And in a nod to the tortuous behind-the-scenes negotiations between the pair, Jagger joked that the organisers had “finally got round to asking us” to top the bill. “It’s great to be here doing this show, doing this festival,” he said after belting out It’s Only Rock ‘N’ Roll (But I Like It).
“They were amazing,” said Gordon Richardson, 55, from Utoxeter, a lifelong Stones fan who is going to see his favourite band in Hyde Park, central London, next month in the Barclaycard British Summer Time festival. “2000 Light Years from Home was out of this universe.”
Contrary to the rumours, there was no guest appearance from Lady Gaga, Katy Perry or Taylor Swift – but Mick Taylor, who famously left the Stones in 1974, did make an appearance.
Capacity for the Pyramid stage was increased to 100,000 especially for the gig, with dozens of tents shifted back and fans squeezed in around the edges for the headline slot. Fans to the far left of the stage chanted “Turn it up! Turn it up!” shortly after the set started at 9.30pm and as the day’s blue skies were replaced by cloud.
But when the famous foursome finished with You Can’t Always Get What You Want, the complaints had been replaced by adulation.
“It was really good but it could’ve been a little bit louder,” said Corrie Davies, 29, who was one of hundreds filing away from the Pyramid stage to catch an impromptu DJ set by Fatboy Slim elsewhere on the site. “In the middle it was fantastic but it was too hot though – I had to come out.”
Jagger, who turns 70 next month, finished with (I Can’t Get No) Satisfaction and saw the headline slot out with fireworks. Rivals for fans’ attention came in the form of drum and bass outfit Chase & Status on the Other stage, indie band Hurts in the John Peel tent and Public Enemy on the West Holts stage.
Credit : Classic Rock
Motorhead have confirmed that mainman Lemmy Kilmister is alive and well, despite rumours to the contrary.
Gossip started circulating when the band were forced to cancel two shows earlier this week after he suffered a haematoma – an internal swelling of blood.
And even though they’ve called off a third show, schedule for tonight at the Full Force Festival in Germany, a strongly-worded statement tells fans there’s nothing to worry about.
Motorhead say: “We are happy to announce that despite rumours to the contrary, Lemmy is alive, breathing, talking, f**king, drinking, eating, reading and will be back to playing shows shortly.
“As reported, he did undergo a Motor-pit-stop for some medical maintenance this past spring, and the timing of his recent illness was unfortunate in that it came so soon after that.
“Lemmy and co believe in the ‘keep calm and carry on’ way of thinking. Fans can anticipate more Motorhead live action this summer.”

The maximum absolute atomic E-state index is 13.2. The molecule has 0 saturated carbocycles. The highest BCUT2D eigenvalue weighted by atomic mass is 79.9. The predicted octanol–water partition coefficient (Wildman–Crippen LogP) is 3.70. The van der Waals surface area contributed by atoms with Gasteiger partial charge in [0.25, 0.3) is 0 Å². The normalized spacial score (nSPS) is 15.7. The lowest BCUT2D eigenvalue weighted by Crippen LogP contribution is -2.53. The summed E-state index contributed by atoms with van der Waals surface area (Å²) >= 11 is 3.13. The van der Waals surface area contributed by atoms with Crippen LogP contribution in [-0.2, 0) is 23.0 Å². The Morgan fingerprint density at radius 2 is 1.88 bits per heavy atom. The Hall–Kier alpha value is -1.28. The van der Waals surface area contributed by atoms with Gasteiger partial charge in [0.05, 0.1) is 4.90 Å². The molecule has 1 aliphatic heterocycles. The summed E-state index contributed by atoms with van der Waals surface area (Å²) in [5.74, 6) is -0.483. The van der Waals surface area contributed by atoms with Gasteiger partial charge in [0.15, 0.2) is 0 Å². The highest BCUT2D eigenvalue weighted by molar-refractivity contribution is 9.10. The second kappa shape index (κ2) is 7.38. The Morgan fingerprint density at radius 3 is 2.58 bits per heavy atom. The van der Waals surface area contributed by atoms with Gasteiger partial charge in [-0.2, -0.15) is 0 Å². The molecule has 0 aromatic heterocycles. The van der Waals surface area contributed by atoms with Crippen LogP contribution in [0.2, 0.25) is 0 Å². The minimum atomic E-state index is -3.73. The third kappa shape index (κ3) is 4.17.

In the current edition of Classic Rock, on sale now, guitarist Phil Campbell explains that despite Lemmy being fitted with a defibrillator as a result of heart problems, the band are planning to stay around a little longer.
Campbell says: “I’d like to think we’ve got at least a couple more albums left in us. We’ve decided the next one will be a covers album – each of us will bring in three cover songs and the other two will have to do them without argument.”
Motorhead release new album Aftershock – described as “the most exciting in years” – in September. It contains 13 tracks including Dust And Glass, Knife, Going To Mexico, Lost Woman Blues, Death Machine and Heartbreaker.
Motorhead and Saxon UK tour
Nov 13: Nottingham Royal Concert Hall
Nov 14: Newcastle City Hall
Nov 16: London O2 Academy Brixton
Nov 17: London O2 Academy Brixton (without Saxon)
Nov 19: Wolverhampton Civic Call
Nov 20: Manchester O2 Apollo
Nov 22: Glasgow O2 Academy
The band continue their 50th anniversary celebrations by launching a one-stop destination for their discography.
The Rolling Stones destination on the iTunes Store will feature all of the band’s indispensable classic studio albums in pristine sound quality, from their eponymous 1964 debut, The Rolling Stones, No. 2 in 1965, to 1968′s Beggars Banquet, Sticky Fingers in 1971, Exile On Main St. in 1972 and beyond, providing a handy one-stop opportunity for aficionados to acquire their catalogue.
The store will also feature the band’s critically-acclaimed live albums and compilations including the latest Greatest Hits release ‘GRRR!’.
Find out more at http://iTunes.com/therollingstones
Though his recording career lasted under five years, Jimi Hendrix left behind a treasure trove of recorded material before dying in 1970. The guitar god’s studio work has led to a slew of posthumous releases, the latest of which is People, Hell and Angels.
Today, Spinner is proud to premiere the new version of “Izabella,” a song that Hendrix tinkered with toward the end of his life. The track heard below was recorded in New York City on Aug. 28 1969, 10 days after Jimi closed out Woodstock with a stunning morning set. The band here was the same as Gypsy Sun and Rainbows, his name for the live lineup at the festival: Mitch Mitchell on drums, Billy Cox on bass, Jerry Velez and Juma Sultan on percussion, and Larry Lee — a recently returned Vietnam veteran who was an old army buddy of Cox and Hendrix’s — on rhythm guitar.
Check out the funky track below and pick up People, Hell and Angels on March 5 via Legacy Recordings.